Watty wrote:One thing to try to figure out is where the distilled water is actually coming from.

It would take a LOT of energy to boil a gallon of water to distill it just sell so I always assumed that it was a byproduct of something like a power plant or a chemical refinery where they create steam for some other reason. That is fine for putting in your cloths iron but I don't know if I would if I would want to drink it all the time.

I just tried to Google it to find out and I didn't see anything obvious about where the distilled water in the store comes from so you might look into that more.
If you're concerned that a water distillery using waste heat would simply condense steam coming out of a turbine or oil refinery, contaminated with oil constituents, rust preventers, or other such substances, then don't worry. There's not just health reasons for not doing so, but also engineering reasons.

Rather if anything, they'd use a heat exchanger that transfers the heat across completely separate piping systems.

Also, while it's true that tap water is more stringently regulated than bottled water, the way that has been reported on by media has given quite a few people the impression that bottled water is effectively unregulated. It actually has similar contaminant regulations as tap water. The main difference is tap water is required to be tested multiple times a year, but bottled water is not, so consumers are largely dependent on third party testing like that done by Environmental Working Group if they want confirmation the water meets the federal regulations.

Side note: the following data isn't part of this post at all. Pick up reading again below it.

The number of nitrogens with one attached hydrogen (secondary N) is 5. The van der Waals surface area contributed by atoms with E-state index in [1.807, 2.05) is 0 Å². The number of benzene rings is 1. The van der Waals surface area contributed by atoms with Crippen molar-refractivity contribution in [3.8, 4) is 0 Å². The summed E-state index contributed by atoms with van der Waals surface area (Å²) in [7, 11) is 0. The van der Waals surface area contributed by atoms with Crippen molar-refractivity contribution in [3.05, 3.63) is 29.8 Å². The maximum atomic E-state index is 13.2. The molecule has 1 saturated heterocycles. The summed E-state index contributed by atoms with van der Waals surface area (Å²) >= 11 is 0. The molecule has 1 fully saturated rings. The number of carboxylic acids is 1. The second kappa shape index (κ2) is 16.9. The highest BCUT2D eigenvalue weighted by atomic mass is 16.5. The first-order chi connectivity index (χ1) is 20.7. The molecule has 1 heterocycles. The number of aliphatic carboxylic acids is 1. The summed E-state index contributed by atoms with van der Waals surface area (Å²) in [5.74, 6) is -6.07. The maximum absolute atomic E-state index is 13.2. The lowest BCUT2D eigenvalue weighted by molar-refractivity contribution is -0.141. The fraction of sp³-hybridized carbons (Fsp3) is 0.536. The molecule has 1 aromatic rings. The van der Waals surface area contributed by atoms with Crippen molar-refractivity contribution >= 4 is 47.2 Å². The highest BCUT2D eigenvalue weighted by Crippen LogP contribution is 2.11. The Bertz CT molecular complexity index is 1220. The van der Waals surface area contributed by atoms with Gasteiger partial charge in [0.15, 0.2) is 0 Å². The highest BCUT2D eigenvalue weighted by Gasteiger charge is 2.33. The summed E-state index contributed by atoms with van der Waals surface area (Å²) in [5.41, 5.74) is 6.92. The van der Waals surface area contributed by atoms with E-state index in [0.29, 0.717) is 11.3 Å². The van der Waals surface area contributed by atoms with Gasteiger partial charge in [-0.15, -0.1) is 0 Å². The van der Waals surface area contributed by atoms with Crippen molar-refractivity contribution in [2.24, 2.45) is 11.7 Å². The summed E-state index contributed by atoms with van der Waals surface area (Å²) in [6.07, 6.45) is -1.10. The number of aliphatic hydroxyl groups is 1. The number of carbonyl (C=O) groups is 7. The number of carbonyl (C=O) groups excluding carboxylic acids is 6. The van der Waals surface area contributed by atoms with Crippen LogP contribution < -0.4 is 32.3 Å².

Regardless, I'm guessing the most likely way most water distillers work is running their own completely separate heat system using natural gas, just like anybody with a gas stove would use it to boil water for tea.

At the price you or I would pay for natural gas, it would cost 10-15 cents per gallon. At industrial prices, it's more like 5 cents a gallon.

In reality though, since they need to cool that steam to get it to condense back into purified water, they'd run it through a heat exchanger that does so by preheating the incoming cold water to be treated. Their real energy cost is probably close to a penny per gallon.